Fiber may just be the way to go when constipation is the problem. Although what constitutes constipation is not well established, diets that increase the number of bowel movements per day, improve the ease with which a stool is passed, or increase stool bulk are considered beneficial. Both soluble and insoluble fibers are necessary for regular bowel movements. Oftentimes, people use over-the-counter supplements to assist with regularity. Unfortunately, these supplements only provide soluble fiber. Studies support the benefits of the combination of soluble and insoluble fiber in alleviating constipation, but only with the consumption of an adequate fluid intake. High amounts of fiber, without fluids, can aggravate, rather then alleviate constipation. The way to go is to eat foods high in both soluble and insoluble fibers and drink lots of water to flush it down.

A high-fiber diet has many benefits, which include:

* Helps maintain bowel integrity and health. A high-fiber diet may lower your risk of developing hemorrhoids, and small pouches in your colon (diverticular disease). Some fiber is fermented in the colon. Researchers are looking at how this may play a role in preventing diseases of the colon.
* Lowers blood cholesterol levels. Soluble fiber found in beans, oats, flaxseed and oat bran may help lower total blood cholesterol levels by lowering low-density lipoprotein, or “bad,” cholesterol levels. Epidemiologic studies have shown that increased fiber in the diet can reduce blood pressure and inflammation, which is also protective to heart health.
* Helps control blood sugar levels. Fiber, particularly soluble fiber, can slow the absorption of sugar, which for people with diabetes can help improve blood sugar levels. A diet that includes insoluble fiber has been associated with a reduced risk of developing type 2 diabetes.
* Aids in weight loss. High-fiber foods generally require more chewing time, which gives your body time to register when you’re no longer hungry, so you’re less likely to overeat. Also, a high-fiber diet tends to make a meal feel larger and linger longer, so you stay full for a greater amount of time. And high-fiber diets also tend to be less “energy dense,” which means they have fewer calories for the same volume of food.
* Uncertain effect on colorectal cancer. Evidence that dietary fiber reduces colorectal cancer is mixed — some studies show benefit, some show nothing and some suggest increased risk. If you’re concerned about preventing colorectal cancer, adopt or stick with a colon cancer screening regimen. Regular testing for and removal of colon polyps can prevent colon cancer.

How Much Fiber?

The average American consumes 14 grams of dietary fiber a day, which is considerably less than the recommended level. The 2005 Dietary Guidelines for Americans recommends 14 grams of fiber per 1000 calories consumed. So, if you consume a 2,500 calorie diet, you should eat approximately 35 grams of fiber per day. Also, fiber intake may vary depending on age and gender.

While the 2005 Dietary Guidelines for Americans serves as a general guide to healthy eating, the Dietary Reference Intakes (DRIs) provide standard recommended amounts for nutrients. In 2002, the Food and Nutrition Board of the National Academy of Sciences Research Council issued DRIs for fiber (see Table 1). Previously, no national standardized recommendation existed. The new DRIs represent desirable intake levels established using the most recent scientific evidence available.
Table 2: Dietary Reference Intakes (DRI) for Fiber.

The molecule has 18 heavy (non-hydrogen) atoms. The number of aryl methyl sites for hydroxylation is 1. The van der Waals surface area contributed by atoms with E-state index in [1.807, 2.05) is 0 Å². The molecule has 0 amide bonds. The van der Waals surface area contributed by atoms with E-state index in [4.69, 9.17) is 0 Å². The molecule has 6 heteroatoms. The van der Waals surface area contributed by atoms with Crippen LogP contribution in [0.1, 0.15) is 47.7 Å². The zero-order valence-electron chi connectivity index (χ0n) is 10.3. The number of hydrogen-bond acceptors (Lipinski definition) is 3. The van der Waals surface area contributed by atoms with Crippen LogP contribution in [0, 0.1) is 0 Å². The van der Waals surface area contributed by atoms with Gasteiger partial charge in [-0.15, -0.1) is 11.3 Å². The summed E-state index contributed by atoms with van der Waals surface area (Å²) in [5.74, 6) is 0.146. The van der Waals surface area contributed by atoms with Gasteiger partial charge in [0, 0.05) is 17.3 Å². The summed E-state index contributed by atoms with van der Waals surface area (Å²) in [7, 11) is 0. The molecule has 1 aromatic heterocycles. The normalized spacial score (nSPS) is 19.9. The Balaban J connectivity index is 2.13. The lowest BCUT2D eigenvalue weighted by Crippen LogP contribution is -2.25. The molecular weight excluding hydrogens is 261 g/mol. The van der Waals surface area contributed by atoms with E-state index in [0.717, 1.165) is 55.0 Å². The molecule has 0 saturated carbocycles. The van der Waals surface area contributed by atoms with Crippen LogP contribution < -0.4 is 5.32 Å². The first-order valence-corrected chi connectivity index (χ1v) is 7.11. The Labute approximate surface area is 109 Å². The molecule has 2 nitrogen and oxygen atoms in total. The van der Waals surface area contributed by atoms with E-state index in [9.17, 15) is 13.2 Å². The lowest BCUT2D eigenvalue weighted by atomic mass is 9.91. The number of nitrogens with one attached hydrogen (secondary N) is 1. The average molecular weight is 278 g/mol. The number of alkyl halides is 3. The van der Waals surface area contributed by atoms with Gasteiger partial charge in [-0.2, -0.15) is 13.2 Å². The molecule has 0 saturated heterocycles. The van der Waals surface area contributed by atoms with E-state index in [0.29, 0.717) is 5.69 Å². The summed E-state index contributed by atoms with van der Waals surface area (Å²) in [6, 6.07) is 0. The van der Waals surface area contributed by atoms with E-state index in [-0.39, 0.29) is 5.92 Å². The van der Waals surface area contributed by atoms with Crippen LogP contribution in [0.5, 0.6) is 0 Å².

Age g/day Fiber

Children
1-3 years 19
4-8 years 25

Males
9-13 years 31
14-18 years 38
19-50 years 38
51+ years 30

Females
9-13 years 26
14-18 years 26
19-50 years 25
51+ years 21

Pregnancy
<18 years 28 18+ years 28 Lactation <18 years 29 18+ years 29 For many people, meeting the DRI for fiber may require changes in their eating habits. Eating several servings of whole grains, fruits, vegetables and dried beans each day is good way to boost fiber intake. Anyone with a chronic disease should consult a physician before greatly altering a diet. If you are not used to eating high fiber foods regularly, these changes should be made gradually to avoid problems with gas and diarrhea. Also, drink plenty of water to minimize intestinal gas. If problems with gas continue to be an issue, gas-reducing over-the-counter and prescription drugs are available. How can I get more fiber in my diet? The amount of fiber you should get from your diet each day depends on your age and sex. Men 50 years of age and younger should consume at least 38 grams of fiber per day, while men older than 50 years of age should aim for at least 30 grams of fiber daily. Women 50 years of age and younger should consume at least 25 grams of fiber per day, while women older than 50 years of age should aim for at least 21 grams of fiber daily. Try the following ideas to increase the fiber in your diet: * Eat at least 2 cups of fruits and 2 1/2 cups of vegetables each day. Fruits and vegetables that are high in fiber include: o Beans such as: + navy (1/2 cup = 9.5 grams), + kidney (1/2 cup = 8.2 grams), + pinto (1/2 cup = 7.7 grams), + black (1/2 cup = 7.5), + lima (1/2 = 6.6 grams), + white (1/2 cup = 6.3 grams) + great northern (1/2 cup = 6.2 grams). o Artichokes (1 artichoke = 6.5 grams) o Sweet potatoes (1 medium sweet potato = 4.8 grams) o Pears (I small pear = 4.4 grams) o Green peas (1/2 cup = 4.4 grams) o Berries such as raspberries (1/2 cup = 4.0 grams) and blackberries (1/2 cup = 3.8 grams) o Prunes (1/2 cup = 3.8 grams) o Figs and dates (1/4 cup = 3.6 grams) o Spinach (1/2 cup = 3.5 grams) o Apples (1 medium apple = 3.3 grams) o Oranges (I medium orange = 3.1 grams) * Replace refined white bread with whole-grain breads and cereals. Eat brown rice instead of white rice. Eat more of the following foods: o Bran muffins o Oatmeal o Bran or multiple-grain cereals, cooked or dry o Brown rice o Popcorn o 100% whole-wheat bread * When eating store-bought foods, check the nutrition information labels for the amounts of dietary fiber in each product. Aim for 5 grams of fiber per serving. o Add 1/4 cup of wheat bran (miller's bran) to foods such as cooked cereal, applesauce or meat loaf. o Eat beans each week. Start slowly When you first add fiber to your diet you may notice bloating, cramping or gas. But you can prevent this by making smaller changes in your diet over a period of time. Start with one of the changes listed above, then wait several days to a week before making another. If one change doesn't seem to work for you, try a different one. Be sure to drink more fluids when you increase the amount of fiber you eat. Liquids help your body digest fiber. Try to drink 8 glasses of no- or low-calorie beverages, such as water, unsweetened tea or diet soda each day. thank you and references http://www.ext.colostate.edu http://www.mayoclinic.com http://www.nlm.nih.gov http://www.medicinenet.com http://familydoctor.org http://www.whfoods.com http://www.webmd.com